I have been inspired to write on this subject by a recent article in Target Sports magazine by Richard Munday, who is a well-known and respected member of the shooting community, in addition to being President of the British Alpine Rifles.

Richard in his article bemoans the lack of attendance of the events at the Imperial Meeting at Bisley in the short-range (gallery rifle etc.) events, and suggests alterations to them and new events to encourage attendance.

I think Richard has the right idea, but as I have mentioned to him before, I think we are barking up the wrong tree.  The events at Bisley and a lot of other places are in essence the old course of pistol fire adapted to gallery rifles (for those of you who don’t know, these are .22 rimfire or pistol calibre rifles such as the Winchester M1894 or Ruger 10/22).  I personally think it is a serious error to even attempt to adapt these courses of fire for gallery rifles.  It makes some sense for muzzle-loading pistols that are still legal and air pistols, but not for rifles.

The problem I perceive is that the old pistol courses of fire where in decline long before the handgun ban anyway.  ISSF disciplines have grown ever more esoteric and the events ever more poorly attended.  Even when I go to events that are supposedly to ISSF rules now, most of the equipment used is not to ISSF rules or if it is, totally outside the bounds of anything remotely competitive in ISSF competitions.

For example, at the Imperial Meeting, most of the 300m events can be shot with Target Rifles, which are not to ISSF rules.  Pistol competitions I go to in mainland Europe feature mainly customised 9mm pistols, similar to the SIG-Sauer P226 Sport reviewed on this site, rather than the high-end .22 pistols you see at the Olympics and ISSF championships (you do see them, but only about 20% of shooters have them).

10m air pistol for example is an ISSF event, one would expect with the handgun ban that it would have become massively more popular, but no, most people seem to have gravitated to rifle sports or they have adapted the ISSF 25m courses of fire for use with multi-shot air pistols!

Frankly, the courses of fire are simply ultra-dull, they weren’t too exciting with centrefire pistols, even less exciting with .22 pistols, and coma inducing with gallery rifles.

This is not to say they cannot be challenging, but the reality is that with a rifle at 25m the margin of victory is usually only a few points (especially with the ISSF pistol targets).  For a typical club shooter to be able to put up nearly a perfect score without too much practice underlines how dull it is.  Richard even makes the point himself in his article, with a picture of himself with a perfect score on a duelling course of fire.  Could he have done that with a pistol, I wonder?

Certainly some of the new shooters at my local club do find it interesting, but most GR shooters were originally pistol shooters, and while ISSF disciplines adapted to rifles can be made artificially more difficult with smaller bullseyes, tighter time limits and so on, I think it a rather pointless exercise.  There is little point in adapting declining disciplines to try to appeal to equipment that makes them relatively unchallenging when compared to the pistol equivalent.

A different approach

My personal view is that clubs like Wrexham R&PC have got a better idea.

Wrexham have adapted the Sportsman’s Team Challenge from the US for gallery rifle competition.  The Team Challenge has three stages in which steel plates on racks must be knocked down.  .22 rifles are used in two of the stages, and it is this that Wrexham have picked up on.  Several other clubs are also taking a similar approach.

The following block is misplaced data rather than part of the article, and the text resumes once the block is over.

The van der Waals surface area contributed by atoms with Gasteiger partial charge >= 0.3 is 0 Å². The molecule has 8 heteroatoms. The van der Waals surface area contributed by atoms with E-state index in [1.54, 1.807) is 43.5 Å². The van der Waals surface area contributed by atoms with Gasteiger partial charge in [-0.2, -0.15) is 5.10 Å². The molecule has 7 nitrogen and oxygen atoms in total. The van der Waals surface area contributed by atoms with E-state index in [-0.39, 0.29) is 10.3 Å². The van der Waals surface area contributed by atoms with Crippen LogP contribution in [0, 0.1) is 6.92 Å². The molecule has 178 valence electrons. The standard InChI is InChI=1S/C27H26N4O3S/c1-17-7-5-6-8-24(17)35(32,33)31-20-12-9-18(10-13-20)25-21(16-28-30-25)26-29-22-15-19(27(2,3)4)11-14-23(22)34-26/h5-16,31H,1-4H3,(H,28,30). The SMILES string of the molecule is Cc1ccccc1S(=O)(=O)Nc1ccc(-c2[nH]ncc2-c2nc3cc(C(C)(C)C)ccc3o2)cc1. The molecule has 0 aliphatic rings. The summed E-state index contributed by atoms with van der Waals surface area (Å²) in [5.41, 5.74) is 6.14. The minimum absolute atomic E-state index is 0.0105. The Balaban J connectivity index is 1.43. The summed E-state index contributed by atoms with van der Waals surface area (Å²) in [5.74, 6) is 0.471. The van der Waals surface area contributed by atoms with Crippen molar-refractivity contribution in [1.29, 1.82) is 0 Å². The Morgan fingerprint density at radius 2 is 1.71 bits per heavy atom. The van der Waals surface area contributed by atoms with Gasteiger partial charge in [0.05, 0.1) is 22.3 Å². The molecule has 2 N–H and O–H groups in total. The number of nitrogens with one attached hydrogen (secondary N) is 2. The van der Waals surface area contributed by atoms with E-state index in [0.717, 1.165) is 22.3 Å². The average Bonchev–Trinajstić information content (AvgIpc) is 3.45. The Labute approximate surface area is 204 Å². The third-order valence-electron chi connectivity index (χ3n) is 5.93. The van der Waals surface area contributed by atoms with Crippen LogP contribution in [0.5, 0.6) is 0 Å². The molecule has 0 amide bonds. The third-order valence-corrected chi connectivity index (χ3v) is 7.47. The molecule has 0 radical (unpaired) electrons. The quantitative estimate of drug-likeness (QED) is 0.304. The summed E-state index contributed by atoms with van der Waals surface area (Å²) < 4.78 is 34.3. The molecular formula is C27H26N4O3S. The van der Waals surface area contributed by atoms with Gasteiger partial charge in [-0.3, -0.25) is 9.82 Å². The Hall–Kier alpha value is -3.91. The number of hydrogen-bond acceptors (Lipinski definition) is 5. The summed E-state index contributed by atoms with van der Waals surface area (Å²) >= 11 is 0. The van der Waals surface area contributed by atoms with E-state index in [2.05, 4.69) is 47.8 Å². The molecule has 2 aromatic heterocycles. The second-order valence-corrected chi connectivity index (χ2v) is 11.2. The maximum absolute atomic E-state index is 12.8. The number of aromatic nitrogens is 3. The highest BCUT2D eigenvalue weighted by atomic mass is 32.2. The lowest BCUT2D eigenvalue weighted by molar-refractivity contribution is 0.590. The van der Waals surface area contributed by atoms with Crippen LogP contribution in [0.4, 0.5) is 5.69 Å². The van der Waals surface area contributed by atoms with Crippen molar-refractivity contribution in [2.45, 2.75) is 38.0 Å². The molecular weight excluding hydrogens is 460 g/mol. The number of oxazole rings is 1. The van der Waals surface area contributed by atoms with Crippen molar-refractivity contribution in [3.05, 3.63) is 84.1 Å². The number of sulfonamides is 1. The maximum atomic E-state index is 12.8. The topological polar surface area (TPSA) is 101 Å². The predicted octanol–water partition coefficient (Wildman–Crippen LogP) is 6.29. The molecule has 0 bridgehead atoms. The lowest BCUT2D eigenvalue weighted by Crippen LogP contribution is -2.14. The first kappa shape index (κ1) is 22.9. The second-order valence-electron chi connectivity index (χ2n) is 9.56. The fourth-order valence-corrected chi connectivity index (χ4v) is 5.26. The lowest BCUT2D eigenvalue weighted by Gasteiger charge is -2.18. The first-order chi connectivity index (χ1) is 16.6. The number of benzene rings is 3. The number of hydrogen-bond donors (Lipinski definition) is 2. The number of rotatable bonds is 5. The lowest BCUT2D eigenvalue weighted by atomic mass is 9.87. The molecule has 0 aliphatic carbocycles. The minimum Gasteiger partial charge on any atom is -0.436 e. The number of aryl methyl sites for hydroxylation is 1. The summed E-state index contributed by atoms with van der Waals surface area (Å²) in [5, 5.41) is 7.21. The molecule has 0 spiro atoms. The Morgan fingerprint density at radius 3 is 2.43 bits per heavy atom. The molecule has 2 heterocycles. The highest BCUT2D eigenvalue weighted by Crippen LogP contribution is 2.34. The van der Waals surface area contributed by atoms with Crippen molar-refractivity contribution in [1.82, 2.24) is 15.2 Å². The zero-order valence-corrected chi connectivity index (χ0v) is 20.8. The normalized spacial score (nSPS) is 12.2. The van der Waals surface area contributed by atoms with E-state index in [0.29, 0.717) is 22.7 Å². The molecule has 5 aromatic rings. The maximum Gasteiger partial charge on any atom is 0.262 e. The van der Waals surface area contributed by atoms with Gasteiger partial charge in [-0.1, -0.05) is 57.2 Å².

This to my mind is vastly more interesting, for various reasons.  It’s challenging, and perhaps more importantly, it carries more prestige to win it.  Knowing that people around the world shoot the discipline make it seem more worthwhile, which is not the case with pseudo-ISSF style disciplines adapted to pistol-calibre rifles, which are only shot in this country by a relatively small number of people.

Another alternative are the Bianchi Cup-style events, also more interesting than the events put on at the Imperial, but these are few and far between.

Yet another alternative came to my attention recently, and that is IPSC rifle.  Many people will be familiar with practical shotgun and pistol events, IPSC rifle is basically practical pistol with a rifle, at longer ranges.  The Practical Rifle League in this country has for many years dominated practical rifle, but PRL events are similar to service rifle, IPSC is a different kettle of fish.

Much to my surprise I discovered that IPSC rifle actually requires in Standard Division the use of manually-operated rifles.  I suspect most people like myself assumed everyone used centrefire semi-auto rifles.  They are banned in the UK, so obviously international competitions would have been out of the question if everyone used semi-autos – but they don’t.

The main problem with IPSC rifle is finding a suitable range to do it on, but you can use gallery rifles within the terms of the rules (or the more powerful ones at least), so this is an interesting option for the former pistol shooter I feel, something worth looking into at any rate.

Doubtless there are other options, but ISSF duelling and precision with pistol-calibre rifles is like trying to flog a dead horse in my opinion, and in talking to other shooters it is a widely held view.  Sorry, Richard.  If it had anything going for it the current ISSF .22 rifle disciplines would have been taken up in greater numbers, but this has not happened, as my local club with its 50m range set up for ISSF .22 disciplines that no-one wants to shoot can attest to!